How Dean Is Winning The Web

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RESOURCE LOCATOR UNIFORM: Dean launched an Internet-driven effort promising a high-tech campaign to build ties among backers

Howard Dean is hardly what you would call a high-tech guru. The former Vermont Governor, whose trademark look is a blue shirt with rolled-up sleeves, is a mostly gadget-free zone. He does not carry a BlackBerry email pager or tablet PC (he leaves those to his aides). And don't expect to find Dean, 54, surfing the Web for hours at home. "I kind of missed the Internet boom," concedes the physician.

Yet the Internet boom has not missed Dean. Rather, it has handed him a bonanza of cash and buzz that would make most 1990s dotcom veterans — and politicians — weep. In the past three months, it was revealed last week, Dean has raised $7.5 million, $1.5 million more than his nearest Democratic rival, Massachusetts Senator John Kerry, nudging Dean into the top tier of Democratic candidates. Two-thirds of all Dean contributions were made online. And as often happens in politics, bucks begat the Big Mo. A poll in the first caucus state, Iowa, released last week put Dean in second place, a mere percentage point behind Dick Gephardt. Once viewed as a no-hoper for the nomination, notable only for his vehement opposition to the war in Iraq, Dean is increasingly forcing his party's other candidates to adjust their strategies as they figure out how to slow his momentum.

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Rival campaigns immediately scrambled to prove that Dean's breakthrough meant little. "Nobody has ever doubted the intensity of Dean's support," says Jim Jordan, campaign manager for Kerry. "The question is, Can he broaden it?" Dean, meanwhile, is quick to downplay the notion that his rise is only a cybersurge: "The Internet is a tool, not a campaign platform."

Dean's campaign stands out because the Internet provides its fuel as well as its funding. His early success suggests that the Internet may prove to be the great modern means of creating grassroots momentum. His Internet supporters — an army 55,000 strong and growing — find one another on the Web and are cheered on at every step by what may be the most interactive effort in electoral history. "They weren't just sending email solicitations," a Democratic official says of the Dean campaign. "They developed an online community, nurtured it and, once it was firmly established, mined it."

Dean's chain of websites, run mainly by tech-savvy campaign manager Joe Trippi and the campaign's four Internet-dedicated staff members, has a sense of fun that rivals old-time political carnivals. You can download the Dean Techno Dance Mix of one of his speeches from offers Dean appearances delivered to your desktop. Then there is (blog is short for weblog), a candid daily journal updated by staffers from wherever Dean happens to be. Communications director Kate O'Connor was reluctant to file to the blog at first, but her entry writing — sprinkled with exclamation points ("we are driving in a hybrid vehicle!!")--has become a huge hit in the Dean community. "It's amazing," gushes O'Connor. "I have a following."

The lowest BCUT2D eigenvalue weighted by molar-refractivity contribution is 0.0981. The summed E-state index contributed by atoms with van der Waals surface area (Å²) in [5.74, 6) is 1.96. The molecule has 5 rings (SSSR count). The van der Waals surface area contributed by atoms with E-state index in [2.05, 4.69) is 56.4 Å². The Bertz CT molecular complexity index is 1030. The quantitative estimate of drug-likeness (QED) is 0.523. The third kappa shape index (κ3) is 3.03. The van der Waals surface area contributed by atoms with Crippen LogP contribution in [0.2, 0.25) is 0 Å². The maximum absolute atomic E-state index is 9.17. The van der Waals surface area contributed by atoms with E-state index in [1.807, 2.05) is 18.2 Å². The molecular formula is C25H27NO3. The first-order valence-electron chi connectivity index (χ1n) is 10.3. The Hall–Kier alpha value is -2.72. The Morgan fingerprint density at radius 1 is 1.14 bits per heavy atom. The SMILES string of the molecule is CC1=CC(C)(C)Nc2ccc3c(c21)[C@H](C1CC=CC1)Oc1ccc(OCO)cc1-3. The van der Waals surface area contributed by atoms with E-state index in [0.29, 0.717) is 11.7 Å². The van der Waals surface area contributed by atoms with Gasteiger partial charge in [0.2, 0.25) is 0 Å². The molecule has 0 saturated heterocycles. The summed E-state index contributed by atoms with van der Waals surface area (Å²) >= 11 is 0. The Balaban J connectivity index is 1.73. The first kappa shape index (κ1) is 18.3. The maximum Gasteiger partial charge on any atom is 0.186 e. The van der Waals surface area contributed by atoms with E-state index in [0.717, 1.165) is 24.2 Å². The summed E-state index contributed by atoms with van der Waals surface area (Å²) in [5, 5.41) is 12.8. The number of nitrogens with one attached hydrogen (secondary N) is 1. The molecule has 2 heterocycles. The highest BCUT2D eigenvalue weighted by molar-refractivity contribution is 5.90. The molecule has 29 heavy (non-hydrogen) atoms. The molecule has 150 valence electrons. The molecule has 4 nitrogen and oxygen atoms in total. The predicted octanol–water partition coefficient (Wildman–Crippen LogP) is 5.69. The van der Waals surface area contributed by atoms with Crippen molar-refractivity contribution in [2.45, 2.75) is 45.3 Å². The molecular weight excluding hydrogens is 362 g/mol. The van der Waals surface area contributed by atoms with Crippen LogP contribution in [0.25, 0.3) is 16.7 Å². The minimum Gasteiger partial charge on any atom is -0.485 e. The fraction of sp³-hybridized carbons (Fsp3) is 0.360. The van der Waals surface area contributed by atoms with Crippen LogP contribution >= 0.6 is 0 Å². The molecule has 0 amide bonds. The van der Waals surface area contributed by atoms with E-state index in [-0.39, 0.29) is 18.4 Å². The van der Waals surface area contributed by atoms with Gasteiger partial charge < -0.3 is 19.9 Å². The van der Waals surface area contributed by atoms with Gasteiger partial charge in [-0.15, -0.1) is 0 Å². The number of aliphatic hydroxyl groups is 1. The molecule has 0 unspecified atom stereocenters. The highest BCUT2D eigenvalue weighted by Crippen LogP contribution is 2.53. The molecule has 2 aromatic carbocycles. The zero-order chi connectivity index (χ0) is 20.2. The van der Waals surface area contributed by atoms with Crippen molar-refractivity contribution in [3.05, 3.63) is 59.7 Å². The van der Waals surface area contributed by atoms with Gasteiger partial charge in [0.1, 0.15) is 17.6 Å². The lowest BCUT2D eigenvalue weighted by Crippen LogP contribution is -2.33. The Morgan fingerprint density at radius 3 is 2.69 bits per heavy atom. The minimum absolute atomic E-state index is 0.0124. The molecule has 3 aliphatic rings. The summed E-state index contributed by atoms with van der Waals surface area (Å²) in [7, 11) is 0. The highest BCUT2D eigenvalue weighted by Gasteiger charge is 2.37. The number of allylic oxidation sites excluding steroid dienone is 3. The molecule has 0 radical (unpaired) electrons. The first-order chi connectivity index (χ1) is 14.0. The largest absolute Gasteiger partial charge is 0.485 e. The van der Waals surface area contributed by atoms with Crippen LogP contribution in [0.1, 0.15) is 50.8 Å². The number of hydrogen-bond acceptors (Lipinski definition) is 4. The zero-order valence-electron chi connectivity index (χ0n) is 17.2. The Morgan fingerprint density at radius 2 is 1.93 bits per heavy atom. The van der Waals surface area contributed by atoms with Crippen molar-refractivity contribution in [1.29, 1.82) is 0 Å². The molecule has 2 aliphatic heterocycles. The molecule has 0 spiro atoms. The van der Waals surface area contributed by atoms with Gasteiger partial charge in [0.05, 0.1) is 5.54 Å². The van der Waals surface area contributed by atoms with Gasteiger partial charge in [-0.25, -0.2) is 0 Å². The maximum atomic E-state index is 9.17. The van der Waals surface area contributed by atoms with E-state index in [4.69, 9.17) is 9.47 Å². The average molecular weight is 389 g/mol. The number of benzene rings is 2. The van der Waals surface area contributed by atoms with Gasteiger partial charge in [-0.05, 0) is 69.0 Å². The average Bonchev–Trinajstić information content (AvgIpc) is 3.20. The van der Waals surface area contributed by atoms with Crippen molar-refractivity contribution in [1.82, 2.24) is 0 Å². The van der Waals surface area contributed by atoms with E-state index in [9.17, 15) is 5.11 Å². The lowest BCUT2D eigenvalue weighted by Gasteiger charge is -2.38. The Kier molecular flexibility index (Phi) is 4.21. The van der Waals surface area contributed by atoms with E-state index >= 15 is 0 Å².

Dean's online presence would amount to little more than fun and games if not for a couple of influential websites unaffiliated with the campaign. One of them is, a commercial site that mostly helps Harry Potter fans or Star Trek geeks arrange get-togethers with like-minded strangers. Once the campaign discovered hundreds of supporters at the site, aides realized it was an extremely useful way to connect Dean supporters and made an agreement with the site.

Here's how it works: Last Wednesday those 55,000 Dean supporters were directed by Meetup to go to 310 locations across the U.S. at 7 p.m. local time. There they were each given the addresses of three undecided Democrats in Iowa and asked to send handwritten letters to them. Campaigns are charged $2,500 for the service, a deal referred to by Meetup's founders as the Trippi special. Dean is by far the most popular candidate on Meetup, with Kerry a distant second.

These meetups are evidence of the enthusiasm out there for the former Governor — enthusiasm the other campaigns can only envy. They are also evidence of a homogeneity among those enthusiasts. In San Rafael, Calif., last Wednesday, 75 attendees packed the back room of the Limelight restaurant. There were veteran campaigners and neophytes, a few Kerry supporters willing to be convinced and even a couple of Republicans angry at Bush — but not a single non-Caucasian. An ethnic-outreach subcommittee was swiftly announced.

The other website that has given Dean a healthy boost is, a left-leaning group that played a prominent role in this year's antiwar protests and has an enormous online following. In recent weeks MoveOn held what was billed as "the first Internet primary." Some 317,000 people voted, and Dean came in first, with an impressive 44%. But the relevance of the poll was put in doubt by the Democrat who came in second: the very liberal Representative Dennis Kucinich of Ohio, a true no-chance candidate.

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